And here is how the tabs appear when "Fill Space" is turned on:
Note how the tabs are now evenly filling out all space available to them. If "Fill Space" is turned on then the "Justify Content" control will be hidden, as it will have no effect. With "Fill Space" turned off, you can adjust the "Justify Content" control to change how the tabs appear within your element. The first image above displays the "Start" configuration. Here is what the "Center" configuration would look like:
Here is what the "End" configuration would look like:
Here is what the "Space Between" configuration would look like:
Here is what the "Space Around" configuration would look like:
Here is what the "Space Evenly" configuration would look like:
Remember that these will visually only appear to alter the layout of the tabs if their overall dimensions are less than that of the container. Also, the way that the tab list works is it follows a similar convention now seen with many large-scale websites such as Google and Medium, and is even being used in modern, popular boilerplate frameworks like Bulma. The tab list container has an
overflow-x: auto; style applied to it, which will only display a scrollbar when the amount of tabs and their dimensions are larger than that of their container. They can then be horizontally scrolled through, which also effectively allows for an "infinite" amount of tabs as this pattern is completely responsive at all screen sizes no matter how much content you throw at it.
One final important note for individual tabs is that when adding side margins, any
margin-left values for the first tab or
margin-right values for the last tab will be set to
0px !important, which comes from the static styles present within the theme. This is so that you can place spacing in between your tabs if desired without any extra spacing on one side or the other of the tab list container. If additional spacing is needed on the sides of the tab list container, you can use side padding values to achieve this.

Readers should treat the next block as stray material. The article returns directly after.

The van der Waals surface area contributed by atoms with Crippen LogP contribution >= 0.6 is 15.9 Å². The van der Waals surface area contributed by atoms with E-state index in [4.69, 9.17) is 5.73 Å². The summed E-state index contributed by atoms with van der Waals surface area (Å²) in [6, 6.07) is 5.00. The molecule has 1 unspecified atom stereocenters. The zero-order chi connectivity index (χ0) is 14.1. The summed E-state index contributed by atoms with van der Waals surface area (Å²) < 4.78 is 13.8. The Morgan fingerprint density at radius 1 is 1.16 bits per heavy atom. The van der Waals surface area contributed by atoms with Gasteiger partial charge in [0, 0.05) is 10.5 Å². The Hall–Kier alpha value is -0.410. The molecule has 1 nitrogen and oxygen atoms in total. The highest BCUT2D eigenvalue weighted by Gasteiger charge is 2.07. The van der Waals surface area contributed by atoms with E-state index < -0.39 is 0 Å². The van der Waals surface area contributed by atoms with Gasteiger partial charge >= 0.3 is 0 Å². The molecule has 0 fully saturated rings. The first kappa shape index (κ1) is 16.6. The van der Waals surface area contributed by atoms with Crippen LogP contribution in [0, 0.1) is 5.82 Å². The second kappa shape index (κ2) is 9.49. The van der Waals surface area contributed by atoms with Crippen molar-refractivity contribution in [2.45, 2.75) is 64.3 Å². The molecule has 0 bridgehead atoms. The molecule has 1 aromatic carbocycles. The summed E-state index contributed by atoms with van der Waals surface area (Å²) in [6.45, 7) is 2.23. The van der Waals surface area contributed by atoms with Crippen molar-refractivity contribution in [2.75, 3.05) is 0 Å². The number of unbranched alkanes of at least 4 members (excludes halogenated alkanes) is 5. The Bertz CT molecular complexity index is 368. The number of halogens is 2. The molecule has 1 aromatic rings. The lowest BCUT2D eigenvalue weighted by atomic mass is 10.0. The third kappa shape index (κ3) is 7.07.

The most important set of controls to note for the Panels control grouping is the Setup box:
Here you can set the background color for each individual panel, but you can also configure a few additional appearance options as well. By default, the "Equal Height" control is set to off (which will also hide the alignment controls below). If turned on, all panels will be set to the same height as the tallest panel within a grouping of tabs. If enabled, each panel is setup using
display: flex; with a
flex-flow: column nowrap; layout, which is what allows us to introduce the "Vertical Alignment" and "Horizontal Alignment" controls. These can be used to move content around within the tabs in special ways if desired. For instance, if you wanted your panels with less content to be vertically centered, you could select "Center" from the "Vertical Alignment" control, et cetera. Keep in mind that the "Vertical Alignment" control will appear to have no effect on your tallest panel as that is the panel that all other panel heights are based on.
After that, you will find the traditional controls for things such as margin, padding, borders, shadows, et cetera.
- ID - Use this option to set an HTML ID for the element. The ID should be unique on the page.
- Class - Use this option to set an HTML Class for the element. You can use the class for your custom CSS code.
- Element CSS - Use this option to have better control over the element to access the inner tags of the element using
$elas the CSS selection. Click here for more detailed information.
- Hide During Breakpoint - Use this option to hide the element on different device sizes. Click here for more information.
- Custom Attributes - Use this option to add a custom attributes to the wrapper HTML tag of the element. Such as
data-info=123. You can use the option to inject custom information into the element to use on your customization code.
To see a live demo of the Tabs Element click here.
You're now all set to use Tabs in the most efficient way.